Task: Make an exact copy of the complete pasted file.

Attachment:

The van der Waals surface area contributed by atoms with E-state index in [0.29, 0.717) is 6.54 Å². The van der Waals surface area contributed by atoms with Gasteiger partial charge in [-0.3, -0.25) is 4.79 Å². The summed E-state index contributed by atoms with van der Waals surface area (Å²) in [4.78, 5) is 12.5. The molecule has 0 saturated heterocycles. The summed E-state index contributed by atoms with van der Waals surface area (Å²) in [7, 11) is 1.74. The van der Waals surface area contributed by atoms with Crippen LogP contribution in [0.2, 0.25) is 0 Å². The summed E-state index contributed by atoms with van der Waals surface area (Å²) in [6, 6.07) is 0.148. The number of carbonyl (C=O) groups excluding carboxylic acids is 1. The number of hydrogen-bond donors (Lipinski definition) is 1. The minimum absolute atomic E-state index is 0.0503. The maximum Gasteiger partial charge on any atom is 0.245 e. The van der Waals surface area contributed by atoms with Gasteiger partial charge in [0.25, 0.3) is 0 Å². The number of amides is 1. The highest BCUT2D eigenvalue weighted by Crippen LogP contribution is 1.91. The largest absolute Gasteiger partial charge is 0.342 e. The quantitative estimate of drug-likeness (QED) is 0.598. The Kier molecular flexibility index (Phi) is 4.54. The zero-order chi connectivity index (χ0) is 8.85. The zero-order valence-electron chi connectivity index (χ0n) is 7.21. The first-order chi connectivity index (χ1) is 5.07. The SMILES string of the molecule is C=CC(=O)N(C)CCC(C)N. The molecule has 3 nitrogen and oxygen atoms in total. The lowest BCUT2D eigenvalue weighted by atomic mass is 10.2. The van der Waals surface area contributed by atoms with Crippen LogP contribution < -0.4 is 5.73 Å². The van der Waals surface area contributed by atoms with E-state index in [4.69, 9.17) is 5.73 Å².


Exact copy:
The van der Waals surface area contributed by atoms with E-state index in [0.29, 0.717) is 6.54 Å². The van der Waals surface area contributed by atoms with Gasteiger partial charge in [-0.3, -0.25) is 4.79 Å². The summed E-state index contributed by atoms with van der Waals surface area (Å²) in [4.78, 5) is 12.5. The molecule has 0 saturated heterocycles. The summed E-state index contributed by atoms with van der Waals surface area (Å²) in [7, 11) is 1.74. The van der Waals surface area contributed by atoms with Crippen LogP contribution in [0.2, 0.25) is 0 Å². The summed E-state index contributed by atoms with van der Waals surface area (Å²) in [6, 6.07) is 0.148. The number of carbonyl (C=O) groups excluding carboxylic acids is 1. The number of hydrogen-bond donors (Lipinski definition) is 1. The minimum absolute atomic E-state index is 0.0503. The maximum Gasteiger partial charge on any atom is 0.245 e. The van der Waals surface area contributed by atoms with Gasteiger partial charge in [0.25, 0.3) is 0 Å². The number of amides is 1. The highest BCUT2D eigenvalue weighted by Crippen LogP contribution is 1.91. The largest absolute Gasteiger partial charge is 0.342 e. The quantitative estimate of drug-likeness (QED) is 0.598. The Kier molecular flexibility index (Phi) is 4.54. The zero-order chi connectivity index (χ0) is 8.85. The zero-order valence-electron chi connectivity index (χ0n) is 7.21. The first-order chi connectivity index (χ1) is 5.07. The SMILES string of the molecule is C=CC(=O)N(C)CCC(C)N. The molecule has 3 nitrogen and oxygen atoms in total. The lowest BCUT2D eigenvalue weighted by atomic mass is 10.2. The van der Waals surface area contributed by atoms with Crippen LogP contribution < -0.4 is 5.73 Å². The van der Waals surface area contributed by atoms with E-state index in [4.69, 9.17) is 5.73 Å².